After a very successful interview season, the Pathology residency program at URMC is pleased to announce that it has filled all 6 open spots for the coming academic year.
Meet the PGY-1 residents for 2017-18:
Kansas City University of Medicine and Biosciences
Anna Karoline Israel
Friedrich-Schiller-Universität Jena Medizinische Fakultät
St. George's University School of Medicine
University of Ibadan College of Medicine
Zhongshan School of Medicine, Sun Yat-Sen University
University of Pittsburgh School of Medicine
The Department of Pathology & Laboratory Medicine Resident Education Committee (REC) has selected Dr. Shira Winters to be chief resident for the 2017-18 academic year.
Dr. Winters has chosen Drs. Caroline Bsirini and Sohaib Abu-Farsakh to be co-associate chief residents.
Congratulations to the new team!
Shira Winters, M.D.
Caroline Bsirini, M.D.
Sohaib Abu-Farsakh M.D.
One hour can make a big difference when it comes to helping organ transplant recipients. Saving five hours makes an even bigger difference.
For people who have opted to become organ donors, the moment when this wish becomes a reality often comes after an unexpected trauma or illness. In those moments, every step must move quickly to make a transplant successful.
The Serology Laboratory at Strong Memorial Hospital performs a wide range of tests. Some of their most specialized testing is performed in conjunction with Finger Lakes Donor Recovery Network (FLDRN) to screen potential organ donors for a variety of infectious diseases, as required by national policy. Until recently, some testing had to be sent 5-6 hours away to an offsite lab in Philadelphia, PA.
This changed in February 2017, when Serology’s donor testing lab at Strong expanded their services and began performing Nucleic Acid Testing (NAT) for HIV, Hepatitis B and Hepatitis C. Now, all of the required donor screening tests can be performed under one roof. The testing is performed after a potential donor has been identified, medically evaluated and consent/authorization for donation has been obtained.
For recipients who are waiting for an organ to become available, every minute counts. Having access to new testing capabilities helps the coordinators at the FLDRN who work around the clock to coordinate transplants.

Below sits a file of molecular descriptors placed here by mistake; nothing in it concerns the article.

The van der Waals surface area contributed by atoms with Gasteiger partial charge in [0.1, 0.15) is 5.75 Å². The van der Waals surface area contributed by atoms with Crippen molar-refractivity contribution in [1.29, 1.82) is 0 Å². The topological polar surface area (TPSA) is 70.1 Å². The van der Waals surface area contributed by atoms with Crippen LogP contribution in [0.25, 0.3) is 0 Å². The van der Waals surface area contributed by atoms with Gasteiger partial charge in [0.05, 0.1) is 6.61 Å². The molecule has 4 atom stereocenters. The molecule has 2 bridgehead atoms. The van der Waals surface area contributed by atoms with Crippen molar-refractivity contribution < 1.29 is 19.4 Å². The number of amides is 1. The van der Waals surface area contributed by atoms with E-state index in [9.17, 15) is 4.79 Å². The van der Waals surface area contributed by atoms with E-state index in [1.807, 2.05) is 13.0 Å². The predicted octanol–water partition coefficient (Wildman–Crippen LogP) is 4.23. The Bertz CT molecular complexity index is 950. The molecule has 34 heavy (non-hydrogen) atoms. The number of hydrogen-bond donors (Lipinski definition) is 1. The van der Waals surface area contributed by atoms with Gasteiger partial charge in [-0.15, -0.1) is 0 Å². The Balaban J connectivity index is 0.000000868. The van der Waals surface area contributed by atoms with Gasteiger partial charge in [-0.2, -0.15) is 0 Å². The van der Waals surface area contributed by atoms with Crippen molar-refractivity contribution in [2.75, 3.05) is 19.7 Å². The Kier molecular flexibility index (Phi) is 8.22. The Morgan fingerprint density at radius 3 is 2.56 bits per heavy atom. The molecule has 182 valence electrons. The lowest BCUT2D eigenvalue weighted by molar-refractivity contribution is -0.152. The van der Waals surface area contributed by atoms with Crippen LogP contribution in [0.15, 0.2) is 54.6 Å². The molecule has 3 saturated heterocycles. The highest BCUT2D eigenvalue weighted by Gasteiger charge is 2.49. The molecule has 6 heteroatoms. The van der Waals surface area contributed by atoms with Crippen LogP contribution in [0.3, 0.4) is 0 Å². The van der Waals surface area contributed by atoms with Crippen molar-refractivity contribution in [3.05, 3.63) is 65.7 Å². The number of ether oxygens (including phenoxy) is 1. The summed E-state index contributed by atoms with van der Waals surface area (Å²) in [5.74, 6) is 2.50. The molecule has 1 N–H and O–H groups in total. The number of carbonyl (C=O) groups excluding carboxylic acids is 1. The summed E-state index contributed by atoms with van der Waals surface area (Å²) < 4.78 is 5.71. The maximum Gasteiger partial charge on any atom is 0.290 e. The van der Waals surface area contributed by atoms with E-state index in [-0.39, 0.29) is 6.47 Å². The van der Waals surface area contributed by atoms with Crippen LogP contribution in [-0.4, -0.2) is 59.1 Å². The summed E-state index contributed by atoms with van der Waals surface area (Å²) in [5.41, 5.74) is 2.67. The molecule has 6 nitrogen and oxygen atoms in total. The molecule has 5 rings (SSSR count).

“It also assists our transplant program by being able to turn these tests around more quickly so the donation process and organ recovery can take place sooner,” said Dan Wheeler, supervisor of Serology, Immunology and Molecular Virology at URMC. “The longer the process drags on, the more opportunities there are for complications.”
For example, a donor’s heart and lungs must be transplanted into a recipient within four hours of the time they are recovered from a donor; a donor’s liver must be transplanted within 12 hours and their kidneys must be transplanted within 24 hours. The donor testing lab, led by supervisor Lindsay Ryan, is staffed by five transplant technologists who are on-call 24/7/365 when new cases come in. The sooner the serology results are reported, the sooner the actual organ transplants can begin.
Rob Kochik, executive director of the FLDRN says that until now, New York State has never had a laboratory that performs NAT testing on a 24-hour stat basis. Kochik and Marilyn Menegus Ph.D., Associate Director of Microbiology at URMC, have been working collaboratively to establish the lab at Strong Memorial Hospital.
Kochik says it’s exciting to have access to a local lab for all pre-transplant testing since this expansion saves hours of travel time that used to delay the transplant process.